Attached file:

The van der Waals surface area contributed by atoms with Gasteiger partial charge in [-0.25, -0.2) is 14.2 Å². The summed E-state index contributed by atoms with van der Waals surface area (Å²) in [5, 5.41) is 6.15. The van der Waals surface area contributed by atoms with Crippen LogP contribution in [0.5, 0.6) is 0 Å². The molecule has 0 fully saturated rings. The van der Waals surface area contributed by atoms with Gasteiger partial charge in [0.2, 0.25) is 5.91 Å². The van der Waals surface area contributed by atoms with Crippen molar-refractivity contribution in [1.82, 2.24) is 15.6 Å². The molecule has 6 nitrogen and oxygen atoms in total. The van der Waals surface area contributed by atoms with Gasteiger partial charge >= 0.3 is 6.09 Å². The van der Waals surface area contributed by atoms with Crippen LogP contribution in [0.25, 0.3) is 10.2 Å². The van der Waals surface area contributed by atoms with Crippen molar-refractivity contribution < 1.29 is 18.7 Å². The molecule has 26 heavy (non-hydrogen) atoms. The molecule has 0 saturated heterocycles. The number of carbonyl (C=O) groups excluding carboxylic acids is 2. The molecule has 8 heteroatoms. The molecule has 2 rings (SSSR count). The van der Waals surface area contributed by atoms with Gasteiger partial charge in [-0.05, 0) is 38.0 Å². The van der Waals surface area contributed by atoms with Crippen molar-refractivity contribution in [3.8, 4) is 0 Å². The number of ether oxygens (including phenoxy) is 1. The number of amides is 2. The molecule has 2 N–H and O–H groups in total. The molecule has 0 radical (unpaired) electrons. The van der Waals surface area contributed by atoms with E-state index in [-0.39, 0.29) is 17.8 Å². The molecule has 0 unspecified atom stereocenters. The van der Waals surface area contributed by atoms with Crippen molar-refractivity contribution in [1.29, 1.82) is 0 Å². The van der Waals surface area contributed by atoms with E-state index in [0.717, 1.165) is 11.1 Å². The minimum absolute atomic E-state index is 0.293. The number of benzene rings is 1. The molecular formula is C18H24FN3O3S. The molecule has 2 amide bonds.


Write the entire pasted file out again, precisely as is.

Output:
The van der Waals surface area contributed by atoms with Gasteiger partial charge in [-0.25, -0.2) is 14.2 Å². The summed E-state index contributed by atoms with van der Waals surface area (Å²) in [5, 5.41) is 6.15. The van der Waals surface area contributed by atoms with Crippen LogP contribution in [0.5, 0.6) is 0 Å². The molecule has 0 fully saturated rings. The van der Waals surface area contributed by atoms with Gasteiger partial charge in [0.2, 0.25) is 5.91 Å². The van der Waals surface area contributed by atoms with Crippen molar-refractivity contribution in [1.82, 2.24) is 15.6 Å². The molecule has 6 nitrogen and oxygen atoms in total. The van der Waals surface area contributed by atoms with Gasteiger partial charge >= 0.3 is 6.09 Å². The van der Waals surface area contributed by atoms with Crippen LogP contribution in [0.25, 0.3) is 10.2 Å². The van der Waals surface area contributed by atoms with Crippen molar-refractivity contribution < 1.29 is 18.7 Å². The molecule has 26 heavy (non-hydrogen) atoms. The molecule has 0 saturated heterocycles. The number of carbonyl (C=O) groups excluding carboxylic acids is 2. The molecule has 8 heteroatoms. The molecule has 2 rings (SSSR count). The van der Waals surface area contributed by atoms with Gasteiger partial charge in [-0.05, 0) is 38.0 Å². The van der Waals surface area contributed by atoms with Crippen molar-refractivity contribution in [3.8, 4) is 0 Å². The number of ether oxygens (including phenoxy) is 1. The number of amides is 2. The molecule has 2 N–H and O–H groups in total. The molecule has 0 radical (unpaired) electrons. The van der Waals surface area contributed by atoms with E-state index in [-0.39, 0.29) is 17.8 Å². The molecule has 0 unspecified atom stereocenters. The van der Waals surface area contributed by atoms with Crippen molar-refractivity contribution in [1.29, 1.82) is 0 Å². The van der Waals surface area contributed by atoms with E-state index in [0.717, 1.165) is 11.1 Å². The minimum absolute atomic E-state index is 0.293. The number of benzene rings is 1. The molecular formula is C18H24FN3O3S. The molecule has 2 amide bonds.